This may sound all well and great, but let me tell you it was like having the ground ripped out from under you…I didn’t have anything to replace it with and was forced into a free-fall (I know I am not alone in this experience and unfortunately some people never recover).
Enns continues, “this view of the Bible does not come from the Bible but from an anxiety over protecting the Bible and so regulating the faith of those who read it”.  In other words, the Bible does not claim to be a rulebook, blueprint, scientific or historical textbook and to think otherwise is to prop the Bible up so high it will fall – therein lies my greatest concern with this view.
Many well meaning people believe the Bible to be without error because it was written by God. The problem with this view is that there are differing perspectives, dialogues and debates within, and it becomes clear that it was written through the eyes of an ancient way of understanding the world (e.g. three tier universe, warrior deity, when science couldn’t explain something people were considered demon possessed). Most modern critical scholars easily admits this.
Here’s the problem if
A – the Bible is presented as perfect because God wrote it
B – since the Bible has inconsistencies, contradictions, and ancient ways of seeing the world then
C – God becomes untrustworthy, barbaric, archaic, irrelevant and outdated (I think many have arrived at this very conclusion)
Enns talks about the first two books of the Bible (Genesis and Exodus) and writes, “If we read these sorts of episodes outside of the Bible, from another ancient culture, we wouldn’t blink an eye. We’d know right away we were dealing with the kinds of stories people wrote long ago and far away, not things that happened, and certainly nothing to invest too much of ourselves in”. Several years ago, while a Biblical Studies major, this became ever so clear to me.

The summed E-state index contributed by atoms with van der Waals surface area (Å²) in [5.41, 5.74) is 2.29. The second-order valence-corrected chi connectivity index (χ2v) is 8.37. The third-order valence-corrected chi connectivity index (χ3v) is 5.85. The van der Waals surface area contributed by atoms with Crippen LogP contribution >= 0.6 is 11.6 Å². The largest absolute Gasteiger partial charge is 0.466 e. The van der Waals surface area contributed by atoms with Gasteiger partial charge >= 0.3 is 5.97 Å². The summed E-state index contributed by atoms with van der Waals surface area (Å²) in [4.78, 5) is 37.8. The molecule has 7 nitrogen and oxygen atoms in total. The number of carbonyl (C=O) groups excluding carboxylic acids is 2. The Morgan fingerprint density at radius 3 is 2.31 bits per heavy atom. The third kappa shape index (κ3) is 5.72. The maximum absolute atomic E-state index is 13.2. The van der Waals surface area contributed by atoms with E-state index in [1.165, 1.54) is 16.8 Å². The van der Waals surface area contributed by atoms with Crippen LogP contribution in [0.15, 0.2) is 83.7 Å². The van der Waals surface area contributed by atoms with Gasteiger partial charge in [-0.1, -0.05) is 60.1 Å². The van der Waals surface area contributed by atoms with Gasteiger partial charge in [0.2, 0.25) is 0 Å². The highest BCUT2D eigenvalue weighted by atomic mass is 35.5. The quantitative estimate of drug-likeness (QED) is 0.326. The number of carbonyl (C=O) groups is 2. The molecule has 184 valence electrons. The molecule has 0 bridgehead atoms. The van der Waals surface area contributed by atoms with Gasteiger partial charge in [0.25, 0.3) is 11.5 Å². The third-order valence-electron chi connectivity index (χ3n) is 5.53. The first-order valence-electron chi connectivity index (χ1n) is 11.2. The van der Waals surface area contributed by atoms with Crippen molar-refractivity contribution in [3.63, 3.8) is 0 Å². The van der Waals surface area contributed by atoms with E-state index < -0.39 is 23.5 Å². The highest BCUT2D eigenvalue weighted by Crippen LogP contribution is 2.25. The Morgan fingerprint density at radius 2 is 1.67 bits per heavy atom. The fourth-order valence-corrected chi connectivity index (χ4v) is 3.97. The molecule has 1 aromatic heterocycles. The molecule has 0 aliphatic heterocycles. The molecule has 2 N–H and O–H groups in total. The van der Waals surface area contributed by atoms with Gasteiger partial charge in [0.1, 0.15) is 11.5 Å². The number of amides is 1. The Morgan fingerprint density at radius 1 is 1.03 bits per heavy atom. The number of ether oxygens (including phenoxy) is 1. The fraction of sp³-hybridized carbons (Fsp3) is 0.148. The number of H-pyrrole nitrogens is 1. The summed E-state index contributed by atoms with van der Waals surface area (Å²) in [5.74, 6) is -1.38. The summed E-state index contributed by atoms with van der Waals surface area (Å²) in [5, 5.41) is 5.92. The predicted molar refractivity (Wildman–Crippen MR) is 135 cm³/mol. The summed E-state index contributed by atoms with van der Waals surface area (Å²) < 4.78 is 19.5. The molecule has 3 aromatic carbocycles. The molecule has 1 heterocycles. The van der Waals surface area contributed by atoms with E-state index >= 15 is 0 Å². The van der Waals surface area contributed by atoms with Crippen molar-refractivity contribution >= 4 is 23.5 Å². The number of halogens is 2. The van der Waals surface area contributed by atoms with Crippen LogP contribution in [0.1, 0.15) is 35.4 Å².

But, what does that leave us with?
“Other parts of the Bible are shocking to read, even barbaric…God either orders a lot of killing or does it himself” (I only use the exclusive masculine pronoun here because it is a quote). “If we read this anywhere else, we would call it genocide”.
– more on this topic later but I cannot begin to explain how this sent me on a tailspin that took a couple years to recover from. This struggle was one of the darkest times of my life…but that’s for another time.
Enns ends (try saying that three times fast) with a statement and two challenging questions, “The God of the universe often comes across like a tribal warlord”. Yes, interesting how God comes across like other violent deities in the ancient Near Eastern world, almost like they were influenced by other cultures. Has this bothered anyone else?
So I leave you with the two questions Enns left at the end of the first chapter and these are basically the two questions that haunted me for months while I struggled to find answers.
- “What are we supposed to do with a Bible like this?”
- “What are we supposed to do with a God like this?”
 Peter Enns, The Bible Tells Me So (New York: HarperCollins, 2014), 3.
 Ibid, 3.
 Ibid, 4.
 Ibid, 4.
 Ibid, 6.
 Ibid, 6.